Kukla's Korner Hockey
from Eric Duhatschek of the Globe and Mail,
Afterwards, Kiprusoff — who begins the first year of a lucrative new six-year contract extension next season — said of coach Mike Keenan’s decision to switch goalies: “It’s not my call. You have to ask somebody else.”
Keenan, that somebody, was blunt in his assessment: “I didn’t think it was controversial,” he said, of his decision to make the goalie switch. “Kipper didn’t play very well. I was surprised. I thought he would give us his best game.”
Flames’ captain Jarome Iginla, who scored their opening goal, was deeply disappointed with the loss, especially since the game was there for the taking, about 23 minutes in, when Calgary held a 2-1 lead on Owen Nolan’s breakaway goal.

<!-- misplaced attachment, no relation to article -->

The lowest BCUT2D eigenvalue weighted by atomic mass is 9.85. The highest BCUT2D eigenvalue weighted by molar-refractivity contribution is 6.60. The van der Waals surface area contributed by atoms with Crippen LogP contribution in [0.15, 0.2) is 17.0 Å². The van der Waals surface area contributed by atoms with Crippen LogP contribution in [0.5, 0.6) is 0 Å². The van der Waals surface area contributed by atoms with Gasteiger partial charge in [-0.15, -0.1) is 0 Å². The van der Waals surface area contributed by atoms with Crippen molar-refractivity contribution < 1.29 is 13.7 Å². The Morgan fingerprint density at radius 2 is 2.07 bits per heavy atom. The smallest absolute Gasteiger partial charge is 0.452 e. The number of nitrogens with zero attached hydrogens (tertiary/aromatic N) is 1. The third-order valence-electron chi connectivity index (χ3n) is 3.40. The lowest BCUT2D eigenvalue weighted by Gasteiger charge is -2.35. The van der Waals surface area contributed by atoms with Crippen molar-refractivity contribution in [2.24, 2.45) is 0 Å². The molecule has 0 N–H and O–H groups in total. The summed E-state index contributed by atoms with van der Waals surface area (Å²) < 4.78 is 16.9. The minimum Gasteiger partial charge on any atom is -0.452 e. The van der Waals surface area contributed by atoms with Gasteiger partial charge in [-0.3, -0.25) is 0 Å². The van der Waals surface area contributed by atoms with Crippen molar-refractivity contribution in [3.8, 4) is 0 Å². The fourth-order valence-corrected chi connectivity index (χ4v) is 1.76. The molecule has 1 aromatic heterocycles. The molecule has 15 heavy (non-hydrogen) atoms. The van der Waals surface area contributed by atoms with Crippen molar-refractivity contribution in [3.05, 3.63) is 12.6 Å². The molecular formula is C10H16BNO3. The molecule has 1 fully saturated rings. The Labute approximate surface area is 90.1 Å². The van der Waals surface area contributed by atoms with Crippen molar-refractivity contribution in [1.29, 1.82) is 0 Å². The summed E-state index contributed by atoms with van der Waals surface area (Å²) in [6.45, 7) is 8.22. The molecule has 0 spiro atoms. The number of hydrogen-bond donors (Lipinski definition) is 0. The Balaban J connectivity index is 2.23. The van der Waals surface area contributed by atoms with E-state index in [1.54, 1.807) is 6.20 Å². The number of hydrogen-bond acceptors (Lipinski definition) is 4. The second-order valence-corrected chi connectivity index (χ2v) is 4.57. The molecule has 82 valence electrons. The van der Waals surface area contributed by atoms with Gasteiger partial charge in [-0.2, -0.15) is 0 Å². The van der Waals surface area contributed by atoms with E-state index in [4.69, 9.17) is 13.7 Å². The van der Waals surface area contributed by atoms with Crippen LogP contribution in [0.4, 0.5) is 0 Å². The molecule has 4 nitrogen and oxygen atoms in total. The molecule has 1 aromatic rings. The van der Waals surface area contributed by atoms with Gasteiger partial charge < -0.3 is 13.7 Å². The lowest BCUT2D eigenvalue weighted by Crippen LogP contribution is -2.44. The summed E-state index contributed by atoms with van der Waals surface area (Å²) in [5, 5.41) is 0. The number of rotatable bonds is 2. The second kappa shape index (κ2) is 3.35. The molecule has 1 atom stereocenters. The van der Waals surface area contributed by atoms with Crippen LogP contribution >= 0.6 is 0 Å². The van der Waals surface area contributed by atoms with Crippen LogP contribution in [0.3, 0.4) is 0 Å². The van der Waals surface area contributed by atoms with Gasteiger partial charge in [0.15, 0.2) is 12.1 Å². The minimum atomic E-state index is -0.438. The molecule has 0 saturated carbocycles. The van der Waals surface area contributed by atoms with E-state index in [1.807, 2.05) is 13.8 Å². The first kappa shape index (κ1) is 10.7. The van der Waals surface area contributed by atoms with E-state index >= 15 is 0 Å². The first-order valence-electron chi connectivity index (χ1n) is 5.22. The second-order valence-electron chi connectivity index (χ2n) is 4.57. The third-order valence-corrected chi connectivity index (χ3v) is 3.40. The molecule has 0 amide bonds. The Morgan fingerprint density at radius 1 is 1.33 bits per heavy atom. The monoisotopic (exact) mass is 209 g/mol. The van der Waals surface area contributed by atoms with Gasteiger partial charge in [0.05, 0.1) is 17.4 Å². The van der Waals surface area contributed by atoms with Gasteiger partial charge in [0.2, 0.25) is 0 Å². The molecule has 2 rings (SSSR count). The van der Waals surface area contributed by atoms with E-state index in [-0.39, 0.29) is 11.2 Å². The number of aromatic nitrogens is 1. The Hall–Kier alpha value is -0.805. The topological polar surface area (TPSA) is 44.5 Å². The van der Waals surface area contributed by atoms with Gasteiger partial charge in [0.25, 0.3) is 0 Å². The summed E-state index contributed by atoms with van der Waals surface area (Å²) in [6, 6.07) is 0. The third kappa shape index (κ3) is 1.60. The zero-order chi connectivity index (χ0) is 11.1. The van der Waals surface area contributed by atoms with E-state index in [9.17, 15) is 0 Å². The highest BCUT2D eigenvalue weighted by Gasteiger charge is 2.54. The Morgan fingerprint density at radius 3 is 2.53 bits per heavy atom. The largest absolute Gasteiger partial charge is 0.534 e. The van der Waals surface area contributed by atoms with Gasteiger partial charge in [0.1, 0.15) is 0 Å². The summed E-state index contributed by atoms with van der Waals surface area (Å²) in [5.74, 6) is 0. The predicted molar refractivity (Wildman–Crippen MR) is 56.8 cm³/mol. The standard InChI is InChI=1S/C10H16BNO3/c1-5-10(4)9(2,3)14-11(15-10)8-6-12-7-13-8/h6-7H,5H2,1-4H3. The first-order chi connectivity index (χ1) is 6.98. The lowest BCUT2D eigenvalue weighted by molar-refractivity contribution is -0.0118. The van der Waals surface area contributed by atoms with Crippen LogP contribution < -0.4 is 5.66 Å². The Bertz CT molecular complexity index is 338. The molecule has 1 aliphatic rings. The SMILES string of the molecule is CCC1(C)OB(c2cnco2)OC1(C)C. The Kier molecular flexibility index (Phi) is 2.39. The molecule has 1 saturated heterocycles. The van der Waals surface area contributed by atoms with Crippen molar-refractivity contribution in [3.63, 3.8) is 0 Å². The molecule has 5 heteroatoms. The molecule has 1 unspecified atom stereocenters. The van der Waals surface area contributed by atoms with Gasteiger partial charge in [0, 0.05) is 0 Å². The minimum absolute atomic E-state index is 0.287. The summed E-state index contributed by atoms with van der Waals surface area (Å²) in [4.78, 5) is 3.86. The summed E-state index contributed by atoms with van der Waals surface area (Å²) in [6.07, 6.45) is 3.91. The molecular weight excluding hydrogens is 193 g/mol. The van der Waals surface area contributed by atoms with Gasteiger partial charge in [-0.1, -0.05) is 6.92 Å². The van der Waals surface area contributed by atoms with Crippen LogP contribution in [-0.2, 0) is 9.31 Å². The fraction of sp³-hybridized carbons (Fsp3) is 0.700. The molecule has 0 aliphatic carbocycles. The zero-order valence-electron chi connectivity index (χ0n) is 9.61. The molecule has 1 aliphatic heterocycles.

“Guys worked extremely hard to get to this point and give us a chance to win the series,” said Iginla. “There was about a 10-minute span there when they won the game and ended up winning the series on us.”
fromm Mark Purdy of the Mercury News,
All you want is a team’s best. Such a modest request for a Game 7. But we all know how hard that has been to find for the Sharks on a consistent basis in the playoffs over the past few years.
But the final score Tuesday settled that matter for now. In nine minutes during the second period, the Sharks settled the issue of whether they can bring their best when it really matters.
“If you have played youth hockey, street hockey, any hockey, you’ve played this game in your head a million times,” Sharks captain Patrick Marleau said afterward.
San Jose—always the bridesmaid, never the bride. Unless tonight is the launching point for them to pose a serious challenge for the Cup that so many expect, but obviously Calgary will have something to say about that. So if you’re betting on former Art Ross Trophy winners, do you put your money on Jarome Iginla or Joe Thornton?